Raul was an extremely passionate and dedicated scholar and teacher.  He was committed to excellence in teaching, and he required the best and most from his students while guiding them through their process to learning and success.  He was always in his office, light one, door slightly ajar.

When Brad Mello and I interviewed him for a tenure track position at Trinity he was an assistant professor at the University of North Dakota.  After he was hired Brad and I took him out to Zentaya’s … first question, you are rock star, why do you want to come here?  In his quiet smile and Raul humor he said, I’m from
San Antonio — it is freezing in North Dakota…still!!   We all laughed.  Then he said — actually, my fiancé Alla was accepted to Georgetown to study with Deborah Tannen, so I was hoping to work in the same vicinity. He followed with, And I’m committed to lifting students up who might not otherwise get a break.  Trinity seems committed to that as well.

Most people will tell you that Raul was diligent and thorough, an academically rigorous professor, very kind and polite to a fault.  Yet, he was also very funny.  Over the years, he would come in my office and say do you have a second, so I would believe something serious had come up, some important administrative task. He would sit down and share a story, a situation, most of the time self-deprecating humor about something that had happened in class or at a conference.  We would laugh and laugh, and it always made my day better, and a little humbler.

During the years he had two very serious life-threatening illnesses.  Both of these changed his life and the lives of those around him.   I admired his perseverance; I admired his positive outlook for meeting each day as it came.  It was during those very difficult times that I was grateful for the opportunity to share with him how important he was to me, my family, and the department.  His health struggles changed him and allowed him to take an approach to everyday tasks with such ease and understanding about the truly important moments in life.  When I was stressed or worried, I would come and vent about my concerns, and he would listen and have me laughing before I left the office.  He would constantly tell me not to sweat the small stuff.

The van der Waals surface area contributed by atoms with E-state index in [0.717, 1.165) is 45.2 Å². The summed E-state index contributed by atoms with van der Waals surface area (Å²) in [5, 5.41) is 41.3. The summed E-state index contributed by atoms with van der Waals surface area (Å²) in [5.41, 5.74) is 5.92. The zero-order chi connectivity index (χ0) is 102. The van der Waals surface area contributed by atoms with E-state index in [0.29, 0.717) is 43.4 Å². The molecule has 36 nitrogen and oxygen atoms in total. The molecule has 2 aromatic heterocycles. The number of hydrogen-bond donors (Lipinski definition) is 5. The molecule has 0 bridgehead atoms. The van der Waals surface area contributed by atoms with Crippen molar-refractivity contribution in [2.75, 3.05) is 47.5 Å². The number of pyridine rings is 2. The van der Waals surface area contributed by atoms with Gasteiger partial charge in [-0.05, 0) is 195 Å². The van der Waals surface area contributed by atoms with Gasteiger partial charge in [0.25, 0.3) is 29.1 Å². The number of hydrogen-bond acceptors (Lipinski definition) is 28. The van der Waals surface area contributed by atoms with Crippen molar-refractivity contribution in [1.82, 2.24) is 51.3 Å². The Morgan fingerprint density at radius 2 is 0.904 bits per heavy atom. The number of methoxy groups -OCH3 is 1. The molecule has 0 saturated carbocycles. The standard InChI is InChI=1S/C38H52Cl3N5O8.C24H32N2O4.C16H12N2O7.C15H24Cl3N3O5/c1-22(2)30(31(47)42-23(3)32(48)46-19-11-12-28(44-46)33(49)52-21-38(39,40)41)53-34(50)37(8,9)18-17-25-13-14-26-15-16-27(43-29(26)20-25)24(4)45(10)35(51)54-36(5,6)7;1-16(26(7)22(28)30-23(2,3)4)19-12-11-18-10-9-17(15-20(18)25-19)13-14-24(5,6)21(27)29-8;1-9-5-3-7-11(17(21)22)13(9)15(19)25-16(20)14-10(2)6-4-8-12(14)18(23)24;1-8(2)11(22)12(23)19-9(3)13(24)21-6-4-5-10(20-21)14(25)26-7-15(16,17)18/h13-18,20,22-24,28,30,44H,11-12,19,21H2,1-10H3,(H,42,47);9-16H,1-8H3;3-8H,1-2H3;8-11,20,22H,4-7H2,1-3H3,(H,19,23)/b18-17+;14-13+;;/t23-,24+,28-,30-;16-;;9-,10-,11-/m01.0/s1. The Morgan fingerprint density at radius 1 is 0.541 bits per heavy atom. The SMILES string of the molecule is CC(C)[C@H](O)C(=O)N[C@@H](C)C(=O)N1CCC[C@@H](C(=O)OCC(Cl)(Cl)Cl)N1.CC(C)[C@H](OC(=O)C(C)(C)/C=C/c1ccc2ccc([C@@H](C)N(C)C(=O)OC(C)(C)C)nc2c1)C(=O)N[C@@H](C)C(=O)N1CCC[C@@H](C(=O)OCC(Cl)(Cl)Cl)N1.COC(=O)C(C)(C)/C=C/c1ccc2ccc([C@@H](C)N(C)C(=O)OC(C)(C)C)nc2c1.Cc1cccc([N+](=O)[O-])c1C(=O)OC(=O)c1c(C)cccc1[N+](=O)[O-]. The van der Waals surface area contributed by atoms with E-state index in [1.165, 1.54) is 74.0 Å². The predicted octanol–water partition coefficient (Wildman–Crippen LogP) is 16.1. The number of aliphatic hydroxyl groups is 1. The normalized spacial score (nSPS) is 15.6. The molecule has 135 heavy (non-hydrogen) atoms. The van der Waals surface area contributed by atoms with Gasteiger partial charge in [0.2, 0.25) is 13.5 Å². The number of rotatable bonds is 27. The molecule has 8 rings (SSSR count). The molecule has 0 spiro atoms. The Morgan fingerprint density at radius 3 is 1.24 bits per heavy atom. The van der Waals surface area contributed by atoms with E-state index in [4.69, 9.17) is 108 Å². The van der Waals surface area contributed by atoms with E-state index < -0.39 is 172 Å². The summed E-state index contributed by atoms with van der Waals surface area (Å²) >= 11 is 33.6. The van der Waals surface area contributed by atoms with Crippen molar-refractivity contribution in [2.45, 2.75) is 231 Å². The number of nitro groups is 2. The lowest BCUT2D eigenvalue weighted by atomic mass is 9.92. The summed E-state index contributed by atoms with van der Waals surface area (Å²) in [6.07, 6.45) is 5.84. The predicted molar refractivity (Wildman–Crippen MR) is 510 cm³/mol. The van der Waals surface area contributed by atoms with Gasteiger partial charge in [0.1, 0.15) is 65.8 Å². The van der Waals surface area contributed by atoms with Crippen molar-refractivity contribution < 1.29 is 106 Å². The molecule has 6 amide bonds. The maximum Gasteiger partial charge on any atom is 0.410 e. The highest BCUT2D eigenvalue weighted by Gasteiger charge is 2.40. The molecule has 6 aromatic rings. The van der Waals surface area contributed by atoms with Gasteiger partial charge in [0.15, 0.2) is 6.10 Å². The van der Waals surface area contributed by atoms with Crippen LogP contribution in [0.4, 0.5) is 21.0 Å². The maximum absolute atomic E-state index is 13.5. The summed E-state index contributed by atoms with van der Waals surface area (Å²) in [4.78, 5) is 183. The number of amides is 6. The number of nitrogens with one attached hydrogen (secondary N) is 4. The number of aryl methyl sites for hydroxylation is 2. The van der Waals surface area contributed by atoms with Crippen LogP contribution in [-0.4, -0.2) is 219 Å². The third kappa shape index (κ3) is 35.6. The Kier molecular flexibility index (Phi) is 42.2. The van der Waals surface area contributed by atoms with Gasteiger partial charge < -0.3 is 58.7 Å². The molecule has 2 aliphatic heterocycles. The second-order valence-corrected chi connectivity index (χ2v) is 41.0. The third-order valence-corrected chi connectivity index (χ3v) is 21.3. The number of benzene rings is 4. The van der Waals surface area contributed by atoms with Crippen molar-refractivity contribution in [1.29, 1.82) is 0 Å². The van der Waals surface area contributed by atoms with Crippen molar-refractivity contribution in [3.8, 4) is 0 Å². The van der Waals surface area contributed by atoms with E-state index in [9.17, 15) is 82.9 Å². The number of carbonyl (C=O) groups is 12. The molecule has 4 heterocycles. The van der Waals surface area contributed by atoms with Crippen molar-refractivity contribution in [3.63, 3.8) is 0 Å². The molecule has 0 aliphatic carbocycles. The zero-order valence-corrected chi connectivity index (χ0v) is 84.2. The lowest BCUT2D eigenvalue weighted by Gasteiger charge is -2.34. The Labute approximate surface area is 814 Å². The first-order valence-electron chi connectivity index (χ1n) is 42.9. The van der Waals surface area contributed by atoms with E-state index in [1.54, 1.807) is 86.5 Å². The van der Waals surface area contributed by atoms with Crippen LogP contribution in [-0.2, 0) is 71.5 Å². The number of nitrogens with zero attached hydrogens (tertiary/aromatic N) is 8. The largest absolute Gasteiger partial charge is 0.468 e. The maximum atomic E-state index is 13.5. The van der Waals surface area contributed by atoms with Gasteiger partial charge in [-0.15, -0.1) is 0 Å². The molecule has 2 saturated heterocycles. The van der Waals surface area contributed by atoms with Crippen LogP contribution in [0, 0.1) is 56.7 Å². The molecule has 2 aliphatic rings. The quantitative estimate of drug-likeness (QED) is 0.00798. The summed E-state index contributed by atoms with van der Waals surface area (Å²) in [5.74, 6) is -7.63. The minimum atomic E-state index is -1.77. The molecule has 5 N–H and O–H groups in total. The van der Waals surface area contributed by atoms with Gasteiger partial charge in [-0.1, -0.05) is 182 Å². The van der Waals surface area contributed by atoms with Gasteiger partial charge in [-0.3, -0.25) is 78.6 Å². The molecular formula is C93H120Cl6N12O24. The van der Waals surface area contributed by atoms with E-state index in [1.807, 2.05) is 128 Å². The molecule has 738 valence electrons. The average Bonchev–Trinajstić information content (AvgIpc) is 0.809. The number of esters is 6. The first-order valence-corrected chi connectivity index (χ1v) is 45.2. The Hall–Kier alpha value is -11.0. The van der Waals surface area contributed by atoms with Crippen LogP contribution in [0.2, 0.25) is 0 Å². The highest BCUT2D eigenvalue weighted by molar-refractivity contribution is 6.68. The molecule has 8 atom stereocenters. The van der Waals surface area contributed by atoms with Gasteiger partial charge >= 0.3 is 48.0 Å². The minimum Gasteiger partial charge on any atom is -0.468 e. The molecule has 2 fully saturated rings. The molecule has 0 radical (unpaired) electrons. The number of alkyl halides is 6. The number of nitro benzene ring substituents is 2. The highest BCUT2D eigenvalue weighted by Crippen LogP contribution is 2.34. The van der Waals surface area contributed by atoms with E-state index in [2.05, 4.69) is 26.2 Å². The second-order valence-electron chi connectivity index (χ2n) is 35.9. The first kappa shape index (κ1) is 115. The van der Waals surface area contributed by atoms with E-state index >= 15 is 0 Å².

I had the honor of attending his wedding celebration to Alla here at Trinity. I had the great fortune to meet his entire family.  While sharing offices next to each other we talked of our families, vacations, and simple things.  Alla, I always loved hearing him answer his phone at the end of the day – greeting you – and telling you he was on his way to pick you up at Howard.  He was always so clear about how much he adored and cherished you.   And to the Tovares family – he was always so proud of his family and his background.  I know the great story of your parents everlasting love; I know the challenges and incredibly diverse success you have all had.   I know this because Raoul never missed an opportunity to talk about his parents when they were alive and when they passed, and he was always proud to talk about the successes of his siblings.

For 18 years we had the honor to know him, laugh with him, cry with him and share his love for simple things.

So, to Maria, Joseph, Carolos, Michael and especially to Alla, thank you for giving us this opportunity to honor Raul.  Please know his vision of advocacy will remain here at Trinity. We will keep in our heart always, and I will miss him every day. May God Bless you.